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Last Updated: Oct 11, 2012 - 10:22:56 PM
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'Holy Grail' of hearing: True identity of pivotal hearing structure is revealed

Sep 5, 2007 - 4:00:00 AM
When a noise occurs, such as a car honking or a person laughing, sound vibrations entering the ear first bounce against the eardrum, causing it to vibrate. This, in turn, causes three bones in the middle ear to vibrate, amplifying the sound. Vibrations from the middle ear set fluid in the inner ear, or cochlea, into motion and a traveling wave to form along a membrane running down its length. Sensory cells (called hair cells) sitting atop the membrane “ride the wave” and in doing so, bump up against an overlying membrane. When this happens, bristly structures protruding from their tops (called stereocilia) deflect, or tilt to one side. The tilting of the stereocilia cause pore-sized channels to open up, ions to rush in, and an electrical signal to be generated that travels to the brain, a process called mechanoelectrical transduction.

 
[RxPG] Our ability to hear is made possible by way of a Rube Goldberg-style process in which sound vibrations entering the ear shake and jostle a successive chain of structures until, lo and behold, they are converted into electrical signals that can be interpreted by the brain. Exactly how the electrical signal is generated has been the subject of ongoing research interest.

In a study published in the September 6 issue of the journal Nature, researchers have shed new light on the hearing process by identifying two key proteins that join together at the precise location where energy of motion is turned into electrical impulses. The discovery, described by some scientists as one of the holy grails of the field, was made by researchers at the National Institute on Deafness and Other Communication Disorders (NIDCD), one of the National Institutes of Health (NIH), and the Scripps Research Institute in La Jolla, CA.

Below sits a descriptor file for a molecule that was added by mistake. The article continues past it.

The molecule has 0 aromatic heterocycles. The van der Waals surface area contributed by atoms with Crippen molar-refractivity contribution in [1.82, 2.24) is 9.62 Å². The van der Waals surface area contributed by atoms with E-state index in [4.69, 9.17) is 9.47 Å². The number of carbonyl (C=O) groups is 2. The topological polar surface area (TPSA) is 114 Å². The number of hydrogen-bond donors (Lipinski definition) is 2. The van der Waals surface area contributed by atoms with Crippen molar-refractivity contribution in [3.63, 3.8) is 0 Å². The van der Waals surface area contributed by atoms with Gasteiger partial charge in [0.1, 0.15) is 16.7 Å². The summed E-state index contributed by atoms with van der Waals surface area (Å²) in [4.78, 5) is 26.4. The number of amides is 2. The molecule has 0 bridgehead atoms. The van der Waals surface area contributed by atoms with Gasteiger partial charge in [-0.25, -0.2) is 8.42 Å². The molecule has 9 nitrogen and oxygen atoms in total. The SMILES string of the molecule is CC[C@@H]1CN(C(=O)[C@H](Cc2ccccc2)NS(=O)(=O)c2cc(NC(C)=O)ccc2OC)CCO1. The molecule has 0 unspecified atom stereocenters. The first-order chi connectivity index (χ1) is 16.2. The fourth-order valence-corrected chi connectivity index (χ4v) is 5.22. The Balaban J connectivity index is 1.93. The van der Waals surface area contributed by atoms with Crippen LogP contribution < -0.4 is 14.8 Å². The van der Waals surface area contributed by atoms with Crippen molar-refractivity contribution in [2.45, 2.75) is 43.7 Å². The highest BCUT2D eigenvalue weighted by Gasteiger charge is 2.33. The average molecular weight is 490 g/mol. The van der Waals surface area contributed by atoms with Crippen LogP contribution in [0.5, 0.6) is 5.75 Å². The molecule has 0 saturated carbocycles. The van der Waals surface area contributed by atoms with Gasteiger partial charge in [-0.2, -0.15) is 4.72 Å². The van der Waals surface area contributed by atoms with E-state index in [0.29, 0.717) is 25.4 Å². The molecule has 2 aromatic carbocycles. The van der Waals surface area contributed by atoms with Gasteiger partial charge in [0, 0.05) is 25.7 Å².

“This team has helped solve one of the lingering mysteries of the field,” says James F. Battey, Jr., M.D., Ph.D., director of the NIDCD. “The better we understand the pivotal point at which a person is able to discern sound, the closer we are to developing more precise therapies for treating people with hearing loss, a condition that affects roughly 32.5 million people in the United States alone.”

When a noise occurs, such as a car honking or a person laughing, sound vibrations entering the ear first bounce against the eardrum, causing it to vibrate. This, in turn, causes three bones in the middle ear to vibrate, amplifying the sound. Vibrations from the middle ear set fluid in the inner ear, or cochlea, into motion and a traveling wave to form along a membrane running down its length. Sensory cells (called hair cells) sitting atop the membrane “ride the wave” and in doing so, bump up against an overlying membrane. When this happens, bristly structures protruding from their tops (called stereocilia) deflect, or tilt to one side. The tilting of the stereocilia cause pore-sized channels to open up, ions to rush in, and an electrical signal to be generated that travels to the brain, a process called mechanoelectrical transduction.

Most scientists believe that the channel gates are opened and closed by microscopic bridges—called “tip links”—that connect shorter stereocilia to taller ones positioned behind them. If scientists could determine what the tip links are made of, they’d be one step closer to understanding what causes the channel gates to open. This is no easy feat, however, because stereocilia are extremely small, scarce, and difficult to handle. Several proteins had been reported to occur at the tip link in earlier studies, but results have been conflicting to this point.




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